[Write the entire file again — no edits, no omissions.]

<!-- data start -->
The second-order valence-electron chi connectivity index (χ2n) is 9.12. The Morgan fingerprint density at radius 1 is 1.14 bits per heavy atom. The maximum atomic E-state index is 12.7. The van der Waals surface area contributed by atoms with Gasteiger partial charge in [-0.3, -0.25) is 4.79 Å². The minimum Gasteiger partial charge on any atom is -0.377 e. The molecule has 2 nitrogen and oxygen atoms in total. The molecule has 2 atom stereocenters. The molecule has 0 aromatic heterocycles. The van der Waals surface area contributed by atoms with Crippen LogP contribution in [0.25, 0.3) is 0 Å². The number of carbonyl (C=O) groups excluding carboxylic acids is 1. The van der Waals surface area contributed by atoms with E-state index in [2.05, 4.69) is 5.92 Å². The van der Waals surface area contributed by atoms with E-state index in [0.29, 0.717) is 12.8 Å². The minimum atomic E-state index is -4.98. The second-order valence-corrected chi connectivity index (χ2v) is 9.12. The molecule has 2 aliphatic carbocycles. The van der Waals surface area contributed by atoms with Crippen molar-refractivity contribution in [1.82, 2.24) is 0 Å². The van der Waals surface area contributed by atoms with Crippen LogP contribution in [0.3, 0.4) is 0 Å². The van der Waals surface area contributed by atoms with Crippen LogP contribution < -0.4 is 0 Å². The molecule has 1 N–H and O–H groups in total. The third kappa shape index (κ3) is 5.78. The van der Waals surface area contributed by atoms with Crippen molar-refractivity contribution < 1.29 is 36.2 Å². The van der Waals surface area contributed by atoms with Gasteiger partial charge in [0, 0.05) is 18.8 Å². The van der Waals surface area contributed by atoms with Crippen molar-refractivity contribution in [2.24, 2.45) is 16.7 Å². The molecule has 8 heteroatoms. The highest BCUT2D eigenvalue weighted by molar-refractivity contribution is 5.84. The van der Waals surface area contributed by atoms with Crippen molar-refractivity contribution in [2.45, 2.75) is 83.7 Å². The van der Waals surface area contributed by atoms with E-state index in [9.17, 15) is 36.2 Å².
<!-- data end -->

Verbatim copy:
The second-order valence-electron chi connectivity index (χ2n) is 9.12. The Morgan fingerprint density at radius 1 is 1.14 bits per heavy atom. The maximum atomic E-state index is 12.7. The van der Waals surface area contributed by atoms with Gasteiger partial charge in [-0.3, -0.25) is 4.79 Å². The minimum Gasteiger partial charge on any atom is -0.377 e. The molecule has 2 nitrogen and oxygen atoms in total. The molecule has 2 atom stereocenters. The molecule has 0 aromatic heterocycles. The van der Waals surface area contributed by atoms with Crippen LogP contribution in [0.25, 0.3) is 0 Å². The number of carbonyl (C=O) groups excluding carboxylic acids is 1. The van der Waals surface area contributed by atoms with E-state index in [2.05, 4.69) is 5.92 Å². The van der Waals surface area contributed by atoms with E-state index in [0.29, 0.717) is 12.8 Å². The minimum atomic E-state index is -4.98. The second-order valence-corrected chi connectivity index (χ2v) is 9.12. The molecule has 2 aliphatic carbocycles. The van der Waals surface area contributed by atoms with Crippen molar-refractivity contribution in [1.82, 2.24) is 0 Å². The van der Waals surface area contributed by atoms with Crippen LogP contribution in [0.3, 0.4) is 0 Å². The van der Waals surface area contributed by atoms with Crippen LogP contribution < -0.4 is 0 Å². The molecule has 1 N–H and O–H groups in total. The third kappa shape index (κ3) is 5.78. The van der Waals surface area contributed by atoms with Crippen molar-refractivity contribution < 1.29 is 36.2 Å². The van der Waals surface area contributed by atoms with Gasteiger partial charge in [0, 0.05) is 18.8 Å². The van der Waals surface area contributed by atoms with Crippen molar-refractivity contribution in [2.24, 2.45) is 16.7 Å². The molecule has 8 heteroatoms. The highest BCUT2D eigenvalue weighted by molar-refractivity contribution is 5.84. The van der Waals surface area contributed by atoms with Crippen molar-refractivity contribution in [2.45, 2.75) is 83.7 Å². The van der Waals surface area contributed by atoms with E-state index in [9.17, 15) is 36.2 Å².